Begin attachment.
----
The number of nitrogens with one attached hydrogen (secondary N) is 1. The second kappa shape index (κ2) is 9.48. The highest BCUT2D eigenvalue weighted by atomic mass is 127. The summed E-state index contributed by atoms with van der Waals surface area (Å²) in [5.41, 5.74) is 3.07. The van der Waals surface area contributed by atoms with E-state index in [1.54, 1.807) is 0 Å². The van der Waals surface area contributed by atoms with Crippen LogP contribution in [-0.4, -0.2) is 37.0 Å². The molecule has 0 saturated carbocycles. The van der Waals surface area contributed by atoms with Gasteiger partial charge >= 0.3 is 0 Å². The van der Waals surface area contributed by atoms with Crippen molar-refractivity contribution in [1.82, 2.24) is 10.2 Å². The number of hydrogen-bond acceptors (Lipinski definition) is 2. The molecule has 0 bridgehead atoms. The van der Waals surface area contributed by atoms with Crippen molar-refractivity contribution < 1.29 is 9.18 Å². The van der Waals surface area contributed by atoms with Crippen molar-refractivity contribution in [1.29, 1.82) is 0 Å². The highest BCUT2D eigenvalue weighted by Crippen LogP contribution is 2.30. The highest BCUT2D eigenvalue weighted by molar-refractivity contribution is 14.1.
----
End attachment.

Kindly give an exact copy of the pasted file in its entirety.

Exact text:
The number of nitrogens with one attached hydrogen (secondary N) is 1. The second kappa shape index (κ2) is 9.48. The highest BCUT2D eigenvalue weighted by atomic mass is 127. The summed E-state index contributed by atoms with van der Waals surface area (Å²) in [5.41, 5.74) is 3.07. The van der Waals surface area contributed by atoms with E-state index in [1.54, 1.807) is 0 Å². The van der Waals surface area contributed by atoms with Crippen LogP contribution in [-0.4, -0.2) is 37.0 Å². The molecule has 0 saturated carbocycles. The van der Waals surface area contributed by atoms with Gasteiger partial charge >= 0.3 is 0 Å². The van der Waals surface area contributed by atoms with Crippen molar-refractivity contribution in [1.82, 2.24) is 10.2 Å². The number of hydrogen-bond acceptors (Lipinski definition) is 2. The molecule has 0 bridgehead atoms. The van der Waals surface area contributed by atoms with Crippen molar-refractivity contribution < 1.29 is 9.18 Å². The van der Waals surface area contributed by atoms with Crippen molar-refractivity contribution in [1.29, 1.82) is 0 Å². The highest BCUT2D eigenvalue weighted by Crippen LogP contribution is 2.30. The highest BCUT2D eigenvalue weighted by molar-refractivity contribution is 14.1.